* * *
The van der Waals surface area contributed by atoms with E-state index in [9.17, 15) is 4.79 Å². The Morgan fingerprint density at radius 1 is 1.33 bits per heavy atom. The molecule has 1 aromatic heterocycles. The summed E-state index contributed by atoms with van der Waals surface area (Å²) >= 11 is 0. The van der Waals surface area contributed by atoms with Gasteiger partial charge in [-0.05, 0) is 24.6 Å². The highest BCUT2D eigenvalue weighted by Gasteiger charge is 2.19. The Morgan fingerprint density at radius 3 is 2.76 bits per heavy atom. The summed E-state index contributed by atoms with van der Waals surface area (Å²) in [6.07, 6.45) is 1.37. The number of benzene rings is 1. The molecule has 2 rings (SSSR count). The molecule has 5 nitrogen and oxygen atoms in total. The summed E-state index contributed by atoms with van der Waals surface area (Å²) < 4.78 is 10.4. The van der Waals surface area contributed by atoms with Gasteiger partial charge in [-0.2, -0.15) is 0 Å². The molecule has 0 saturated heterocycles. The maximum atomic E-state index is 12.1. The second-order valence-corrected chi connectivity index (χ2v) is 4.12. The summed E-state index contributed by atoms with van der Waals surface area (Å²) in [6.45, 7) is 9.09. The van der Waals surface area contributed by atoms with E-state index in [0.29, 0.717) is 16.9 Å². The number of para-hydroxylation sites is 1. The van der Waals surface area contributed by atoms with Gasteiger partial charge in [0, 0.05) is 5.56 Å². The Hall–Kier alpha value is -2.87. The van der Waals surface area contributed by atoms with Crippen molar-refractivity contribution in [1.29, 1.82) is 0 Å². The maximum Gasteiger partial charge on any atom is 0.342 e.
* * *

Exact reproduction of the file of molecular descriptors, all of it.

The van der Waals surface area contributed by atoms with E-state index in [9.17, 15) is 4.79 Å². The Morgan fingerprint density at radius 1 is 1.33 bits per heavy atom. The molecule has 1 aromatic heterocycles. The summed E-state index contributed by atoms with van der Waals surface area (Å²) >= 11 is 0. The van der Waals surface area contributed by atoms with Gasteiger partial charge in [-0.05, 0) is 24.6 Å². The highest BCUT2D eigenvalue weighted by Gasteiger charge is 2.19. The Morgan fingerprint density at radius 3 is 2.76 bits per heavy atom. The summed E-state index contributed by atoms with van der Waals surface area (Å²) in [6.07, 6.45) is 1.37. The number of benzene rings is 1. The molecule has 2 rings (SSSR count). The molecule has 5 nitrogen and oxygen atoms in total. The summed E-state index contributed by atoms with van der Waals surface area (Å²) < 4.78 is 10.4. The van der Waals surface area contributed by atoms with Gasteiger partial charge in [-0.2, -0.15) is 0 Å². The molecule has 0 saturated heterocycles. The maximum atomic E-state index is 12.1. The second-order valence-corrected chi connectivity index (χ2v) is 4.12. The summed E-state index contributed by atoms with van der Waals surface area (Å²) in [6.45, 7) is 9.09. The van der Waals surface area contributed by atoms with E-state index in [0.29, 0.717) is 16.9 Å². The number of para-hydroxylation sites is 1. The van der Waals surface area contributed by atoms with Gasteiger partial charge in [0, 0.05) is 5.56 Å². The Hall–Kier alpha value is -2.87. The van der Waals surface area contributed by atoms with Crippen molar-refractivity contribution in [1.29, 1.82) is 0 Å². The maximum Gasteiger partial charge on any atom is 0.342 e.